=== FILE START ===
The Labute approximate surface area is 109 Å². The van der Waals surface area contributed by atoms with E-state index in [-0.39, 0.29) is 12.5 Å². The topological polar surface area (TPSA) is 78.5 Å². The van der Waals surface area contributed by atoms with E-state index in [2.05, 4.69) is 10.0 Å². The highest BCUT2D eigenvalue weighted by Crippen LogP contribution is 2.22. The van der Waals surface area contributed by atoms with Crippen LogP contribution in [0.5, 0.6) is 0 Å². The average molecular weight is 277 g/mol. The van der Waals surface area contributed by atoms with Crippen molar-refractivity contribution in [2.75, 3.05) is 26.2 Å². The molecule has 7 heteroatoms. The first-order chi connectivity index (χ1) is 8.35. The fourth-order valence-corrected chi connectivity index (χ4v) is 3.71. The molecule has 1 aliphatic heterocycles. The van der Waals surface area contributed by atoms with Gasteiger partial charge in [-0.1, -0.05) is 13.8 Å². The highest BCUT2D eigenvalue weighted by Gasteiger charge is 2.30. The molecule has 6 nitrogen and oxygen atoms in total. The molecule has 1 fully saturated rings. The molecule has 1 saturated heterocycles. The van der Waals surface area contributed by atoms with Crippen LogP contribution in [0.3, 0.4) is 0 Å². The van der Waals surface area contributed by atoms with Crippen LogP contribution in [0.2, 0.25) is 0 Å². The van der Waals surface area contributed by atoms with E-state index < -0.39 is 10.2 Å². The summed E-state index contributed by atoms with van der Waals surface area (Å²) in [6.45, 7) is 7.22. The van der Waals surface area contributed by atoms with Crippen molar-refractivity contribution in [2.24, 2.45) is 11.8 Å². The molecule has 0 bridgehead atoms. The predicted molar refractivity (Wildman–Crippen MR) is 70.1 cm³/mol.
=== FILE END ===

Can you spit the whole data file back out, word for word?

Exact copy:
The Labute approximate surface area is 109 Å². The van der Waals surface area contributed by atoms with E-state index in [-0.39, 0.29) is 12.5 Å². The topological polar surface area (TPSA) is 78.5 Å². The van der Waals surface area contributed by atoms with E-state index in [2.05, 4.69) is 10.0 Å². The highest BCUT2D eigenvalue weighted by Crippen LogP contribution is 2.22. The van der Waals surface area contributed by atoms with Crippen LogP contribution in [0.5, 0.6) is 0 Å². The average molecular weight is 277 g/mol. The van der Waals surface area contributed by atoms with Crippen molar-refractivity contribution in [2.75, 3.05) is 26.2 Å². The molecule has 7 heteroatoms. The first-order chi connectivity index (χ1) is 8.35. The fourth-order valence-corrected chi connectivity index (χ4v) is 3.71. The molecule has 1 aliphatic heterocycles. The van der Waals surface area contributed by atoms with Gasteiger partial charge in [-0.1, -0.05) is 13.8 Å². The highest BCUT2D eigenvalue weighted by Gasteiger charge is 2.30. The molecule has 6 nitrogen and oxygen atoms in total. The molecule has 1 fully saturated rings. The molecule has 1 saturated heterocycles. The van der Waals surface area contributed by atoms with Crippen LogP contribution in [0.3, 0.4) is 0 Å². The van der Waals surface area contributed by atoms with Crippen LogP contribution in [0.2, 0.25) is 0 Å². The van der Waals surface area contributed by atoms with E-state index < -0.39 is 10.2 Å². The summed E-state index contributed by atoms with van der Waals surface area (Å²) in [6.45, 7) is 7.22. The van der Waals surface area contributed by atoms with Crippen molar-refractivity contribution in [2.24, 2.45) is 11.8 Å². The molecule has 0 bridgehead atoms. The predicted molar refractivity (Wildman–Crippen MR) is 70.1 cm³/mol.